The next morning brings my second day at Arden Prep. I pull my uniform on, haphazardly throw my hair into a ponytail, and pick up my bag as I leave my room. Leo is flipping pancakes on the stove as I enter the kitchen. I take a seat on one of the bar stools at the island and stare over at him.
“You know, you don’t have to make me breakfast every morning. I can fend for myself.” I tell him, resting my chin on my palm.
He shrugs, “I leave not long after you, so I’m not just making breakfast for you.”
“Okay, well, thank you anyway,” I tell him, perking up when he slides a plate of pancakes and sausage across the island to me. I smother the cakes in butter and syrup.
Leo laughs as he stares at me, “You’re so much like your mom.”
My mood instantly turns sour. We don’t talk about my parents much. When we do, it always seems to kill the mood. Leo lost his older sister that day two months ago and his brother-in-law. I had to remind myself that I wasn’t the only one hurting. I had to tell myself I was lucky. Yeah, I might be in Witness Protection, but at least the Marshal assigned to my case was my very own uncle. It was a unique situation and I was happy about it.
I clear my throat and look up at my uncle, “You miss her?”
He nods with a sad smile, “Every single day.”
“Sometimes I forget that I’m not alone in this. I forget that you also lost your sister, I’m sorry.” I tell him.
“It’s alright, Greer, you’re allowed to be a little selfish.” He tells me. “You know if you ever want to talk about what happened that night, I’m here right?”
I would never do that to him. He doesn’t need to know what exactly happened to his sister and brother-in-law that night. Besides, I don’t think I could ever talk about it again. U.S. Marshals made me see a psychologist after the incident. I was forced to sit in a lounge chair for two hours a day for three weeks straight to basically relive that night. There were so many times I started screaming, crying, and begging them not to make me talk about it again.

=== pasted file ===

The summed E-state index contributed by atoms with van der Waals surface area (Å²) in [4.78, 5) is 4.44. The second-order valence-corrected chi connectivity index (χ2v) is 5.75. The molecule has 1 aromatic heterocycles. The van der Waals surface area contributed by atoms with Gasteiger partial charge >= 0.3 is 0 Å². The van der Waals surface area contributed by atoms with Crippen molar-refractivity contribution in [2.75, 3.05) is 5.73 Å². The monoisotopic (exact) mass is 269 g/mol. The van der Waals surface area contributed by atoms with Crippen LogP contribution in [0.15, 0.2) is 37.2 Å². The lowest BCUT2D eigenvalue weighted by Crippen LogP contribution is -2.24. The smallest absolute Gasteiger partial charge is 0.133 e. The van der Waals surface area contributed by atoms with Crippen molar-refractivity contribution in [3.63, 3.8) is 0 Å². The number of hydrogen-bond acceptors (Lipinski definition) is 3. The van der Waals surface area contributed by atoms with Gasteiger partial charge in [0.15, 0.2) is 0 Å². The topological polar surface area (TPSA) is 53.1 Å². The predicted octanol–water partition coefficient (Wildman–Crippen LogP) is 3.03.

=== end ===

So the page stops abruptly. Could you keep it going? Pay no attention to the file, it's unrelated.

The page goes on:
I nod, not sure what to say to him. I eat my food quickly in silence. Leo eats as well, avoiding eye contact. Talking about my parents makes us both feel awkward.
I break the tension before it breaks us, “So, what did Adam’s background check show?”
Leo laughs, “He’s as clean as a whistle.”
“I am a good judge in character,” I tell him.
Leo looks down at his watch and curses, “You’re about to be late.”
I shove one last link of sausage into my mouth before retrieving my car keys and backpack. I wave goodbye to my uncle before stepping outside. I slide into my car and turn over the engine. My favorite band plays over the speakers.
I stop for coffee really quick, knowing I’ll just make the warning bell. I have to jog into school once I park. As soon as I step foot into the polished hallways, the bell rings overhead. I stop at my locker, quickly gather my books, and speed walks to my first class. As soon as my butt touches my seat the last bell rings.
Adam laughs from his seat near me, rolling his eyes. I give him a small smile.
The teacher, Mr. Hammons, finishes writing his lecture on the board. I notice the words “Partner Project” and internally groan. Hopefully, we’ll get to choose our partners. That would give me more time to spend with Adam outside of school.
Two minutes later, my good mood is ruined. The door to the classroom opens wide and the most annoying boy I’ve ever met comes strolling in. Kaleb Nixon is wearing his leather jacket as usual and carrying an English textbook under his arm. There’s a pen pushed behind his ear.
“Mr. Nixon, you missed class yesterday.” Mr. Hammons says with a scowl.
“Oh no, the horror.” Kaleb smarts.
“Just take your seat, Kale.” Mr. Hammons says nothing about the attitude he was just given, he must get it a lot.
Kaleb reads the board, smirks, and then faces the teacher again. They talk in hushed whispers. Mr. Hammons rolls his eyes but ends up nodding to whatever Kaleb has asked of him. Kaleb crosses the room to take the only empty seat in the room. Which just so happens to be right beside me, could this day get any worse?